||Destination: Lincoln, Nebraska
"And what is the purpose of your journey today, business or pleasure?"
"Oh, what are you doing in Lincoln?"
"I'll be grading forty-one thousand statistics exams."
A pause and a sideways glance before the reply, "Oh... really? Well, did you volunteer for this?"
I was finally on my way to the Reading for the AP Statistics Exam. I had been excited about this since first receiving my acceptance as a reader for the 2001 exam in the fall. Recently, though, I had begun, much as the woman who checked me in at London Gatwick had, to question what I was actually doing. Forty-one thousand exams: a staggering number of papers to grade, even when you include over two hundred readers. Having just finished grading my own final exams and writing student reports, I wondered if this journey wasn't a bit of insanity on my part. This feeling had not been helped in the week prior to leaving by the comments of my colleagues, friends, and relatives whose general feelings were all the same: "Kevin has finally gone off the deep end." Thus it was with mixed feelings, excitement coupled with a dread of seven straight days of grading from 8 a.m. until 5 p.m., that I arrived in Lincoln, Nebraska.
I needn't have worried. After checking in and having a quick rest, I went to the initial meeting for new readers. It was here that I began to realize the true nature of the reading: collegiality, friendship, and a true desire to realize our hopes of statistical education, and hopefully understanding, for our students. These feelings stayed with me over the next few days as we delved into the actual grading of the papers. As we graded, we shared our own experiences, successes, and failures from the past year of teaching statistics. We discussed what we truly hoped students would do when trying to solve the problem we were grading, and we shared our joy when we actually came across solutions that fit our very high expectations.
The process of the Reading itself seemed simple enough, but often could be very complex. The first two days consisted of training on a question in the morning and then grading in our rooms in the afternoon. The rest of the time during the week consisted of finishing off these two problems and then working on another problem that had been assigned to the room in which you worked.
During training the readers in charge of the question would explain the rubric for grading the question, and then we, as a group, would grade a booklet of about 20 student solutions. While this sounds like a relatively straightforward process, the task of getting over 200 teachers to all agree, and understand, a rubric for a question is not that simple. The discussions during these training periods were insightful, invigorating, and occasionally frustrating, but we all eventually understood what we were to do.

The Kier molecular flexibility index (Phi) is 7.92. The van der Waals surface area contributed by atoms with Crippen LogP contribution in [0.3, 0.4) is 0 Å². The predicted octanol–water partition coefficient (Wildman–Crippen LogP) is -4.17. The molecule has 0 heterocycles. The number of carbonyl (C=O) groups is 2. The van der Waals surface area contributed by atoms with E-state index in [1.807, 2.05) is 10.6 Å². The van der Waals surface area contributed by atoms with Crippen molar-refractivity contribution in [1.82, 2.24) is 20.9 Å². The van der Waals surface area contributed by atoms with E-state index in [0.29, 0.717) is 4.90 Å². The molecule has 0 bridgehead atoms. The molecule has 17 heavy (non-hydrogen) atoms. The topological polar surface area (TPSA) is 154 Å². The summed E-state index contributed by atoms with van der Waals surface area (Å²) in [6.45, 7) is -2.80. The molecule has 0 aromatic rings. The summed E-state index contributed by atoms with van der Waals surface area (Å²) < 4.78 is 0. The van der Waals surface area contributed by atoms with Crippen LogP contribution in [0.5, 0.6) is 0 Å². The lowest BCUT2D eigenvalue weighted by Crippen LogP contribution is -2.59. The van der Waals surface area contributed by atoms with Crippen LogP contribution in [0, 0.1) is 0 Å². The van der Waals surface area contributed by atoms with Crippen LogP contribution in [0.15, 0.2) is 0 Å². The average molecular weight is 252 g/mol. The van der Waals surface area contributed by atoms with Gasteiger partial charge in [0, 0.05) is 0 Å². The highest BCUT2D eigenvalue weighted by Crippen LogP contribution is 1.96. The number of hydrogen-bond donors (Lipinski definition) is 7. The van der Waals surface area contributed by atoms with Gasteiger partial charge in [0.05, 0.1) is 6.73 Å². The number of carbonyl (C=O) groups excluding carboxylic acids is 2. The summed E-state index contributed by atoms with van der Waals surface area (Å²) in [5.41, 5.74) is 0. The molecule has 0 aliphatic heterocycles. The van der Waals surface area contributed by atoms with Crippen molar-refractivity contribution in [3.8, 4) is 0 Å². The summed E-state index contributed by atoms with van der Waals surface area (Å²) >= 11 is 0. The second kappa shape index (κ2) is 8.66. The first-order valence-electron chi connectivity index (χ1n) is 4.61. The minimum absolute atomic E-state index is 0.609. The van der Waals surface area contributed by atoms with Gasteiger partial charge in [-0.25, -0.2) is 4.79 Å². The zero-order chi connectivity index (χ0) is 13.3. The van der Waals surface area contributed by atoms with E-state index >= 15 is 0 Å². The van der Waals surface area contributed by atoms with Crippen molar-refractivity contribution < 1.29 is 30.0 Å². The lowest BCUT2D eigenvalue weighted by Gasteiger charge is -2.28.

The grading itself occurred in about 15 rooms of 16 readers and two table leaders. We were seated with a partner, typically so that each pair had one high school teacher and one university professor, and also one "acorn" (the term for a rookie) and one experienced reader. Every reader was given a packet of 20 solutions to work on, and the table leaders would check our work when we finished each packet. Support amongst the readers in the room for difficult student solutions was excellent. First one could utilize their partner, then if still confused one could go to the head readers for advice. Only in rare cases would a paper then have to be passed on to the question leader.
I had heard descriptions of this process before attending the Reading but never really believed that such a system could work very efficiently. It is really a testament to the hard work of the head reader and the table leaders in creating tight rubrics and in keeping us all on task, while not treating us like laborers in a sweatshop, that these exams are graded in the professional, methodical, and fair manner that they are.
The Fun Begins at Five
After spending the day discussing and grading, we did not go our separate ways for the evening as we might after a typical day of work. Instead we chose to eat together, exercise together, and most importantly, socialize together until we all went to sleep. Through bridge, hearts, spoons, pig dice, guitars and songs, baseball games, and the NBA finals, we all become closer as friends rather than just as colleagues. During these evening sessions we all became a group, as people with vastly different backgrounds and situations met, talked, played, and enjoyed themselves.
As a first-time AP reader I was able to see the true end product of everything we had tried to accomplish in statistical education for high school students over the past year. We not only graded the students' exams, we discussed the problems themselves, how we wished our students would answer the problems, and the actual way that students will solve the problems. I find myself trying to incorporate all that I have taken away from the Reading into how I teach my course this year. I have learned the topics that the students have the most difficulty with, the most common mistakes they make, and through discussions with my peers, the best methods to overcome these difficulties.
The greatest gain that readers will take away from an AP Reading, other than the numerous friendships and contacts within their professional community, is an increase in their own knowledge and skills within their chosen fields. It is this gain that gives the largest benefit to the teacher, their school and ultimately their students.